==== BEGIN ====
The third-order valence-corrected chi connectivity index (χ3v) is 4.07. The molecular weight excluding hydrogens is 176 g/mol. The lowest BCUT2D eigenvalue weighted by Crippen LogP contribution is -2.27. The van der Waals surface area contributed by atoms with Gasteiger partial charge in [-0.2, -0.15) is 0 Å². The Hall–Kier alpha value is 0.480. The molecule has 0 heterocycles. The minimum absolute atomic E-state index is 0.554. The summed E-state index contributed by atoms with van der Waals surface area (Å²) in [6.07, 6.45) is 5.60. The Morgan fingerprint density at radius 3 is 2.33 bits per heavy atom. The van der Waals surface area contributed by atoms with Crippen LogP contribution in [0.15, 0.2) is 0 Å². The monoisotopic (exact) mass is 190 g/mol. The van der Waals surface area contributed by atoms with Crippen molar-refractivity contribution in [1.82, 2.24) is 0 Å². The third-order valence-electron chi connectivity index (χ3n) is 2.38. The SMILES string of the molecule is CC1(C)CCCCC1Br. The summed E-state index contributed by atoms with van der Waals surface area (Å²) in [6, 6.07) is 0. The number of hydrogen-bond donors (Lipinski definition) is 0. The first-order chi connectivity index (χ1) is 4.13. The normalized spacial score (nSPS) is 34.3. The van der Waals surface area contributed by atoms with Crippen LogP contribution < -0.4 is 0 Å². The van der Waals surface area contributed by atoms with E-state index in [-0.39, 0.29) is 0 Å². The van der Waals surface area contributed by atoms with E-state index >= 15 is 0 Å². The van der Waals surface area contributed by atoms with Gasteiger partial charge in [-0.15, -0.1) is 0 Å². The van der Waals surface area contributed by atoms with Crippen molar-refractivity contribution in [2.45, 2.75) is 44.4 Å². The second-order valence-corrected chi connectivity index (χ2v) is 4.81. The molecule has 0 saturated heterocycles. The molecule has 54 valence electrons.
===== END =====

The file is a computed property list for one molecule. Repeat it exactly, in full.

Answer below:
The third-order valence-corrected chi connectivity index (χ3v) is 4.07. The molecular weight excluding hydrogens is 176 g/mol. The lowest BCUT2D eigenvalue weighted by Crippen LogP contribution is -2.27. The van der Waals surface area contributed by atoms with Gasteiger partial charge in [-0.2, -0.15) is 0 Å². The Hall–Kier alpha value is 0.480. The molecule has 0 heterocycles. The minimum absolute atomic E-state index is 0.554. The summed E-state index contributed by atoms with van der Waals surface area (Å²) in [6.07, 6.45) is 5.60. The Morgan fingerprint density at radius 3 is 2.33 bits per heavy atom. The van der Waals surface area contributed by atoms with Crippen LogP contribution in [0.15, 0.2) is 0 Å². The monoisotopic (exact) mass is 190 g/mol. The van der Waals surface area contributed by atoms with Crippen molar-refractivity contribution in [1.82, 2.24) is 0 Å². The third-order valence-electron chi connectivity index (χ3n) is 2.38. The SMILES string of the molecule is CC1(C)CCCCC1Br. The summed E-state index contributed by atoms with van der Waals surface area (Å²) in [6, 6.07) is 0. The number of hydrogen-bond donors (Lipinski definition) is 0. The first-order chi connectivity index (χ1) is 4.13. The normalized spacial score (nSPS) is 34.3. The van der Waals surface area contributed by atoms with Crippen LogP contribution < -0.4 is 0 Å². The van der Waals surface area contributed by atoms with E-state index in [-0.39, 0.29) is 0 Å². The van der Waals surface area contributed by atoms with E-state index >= 15 is 0 Å². The van der Waals surface area contributed by atoms with Gasteiger partial charge in [-0.15, -0.1) is 0 Å². The van der Waals surface area contributed by atoms with Crippen molar-refractivity contribution in [2.45, 2.75) is 44.4 Å². The second-order valence-corrected chi connectivity index (χ2v) is 4.81. The molecule has 0 saturated heterocycles. The molecule has 54 valence electrons.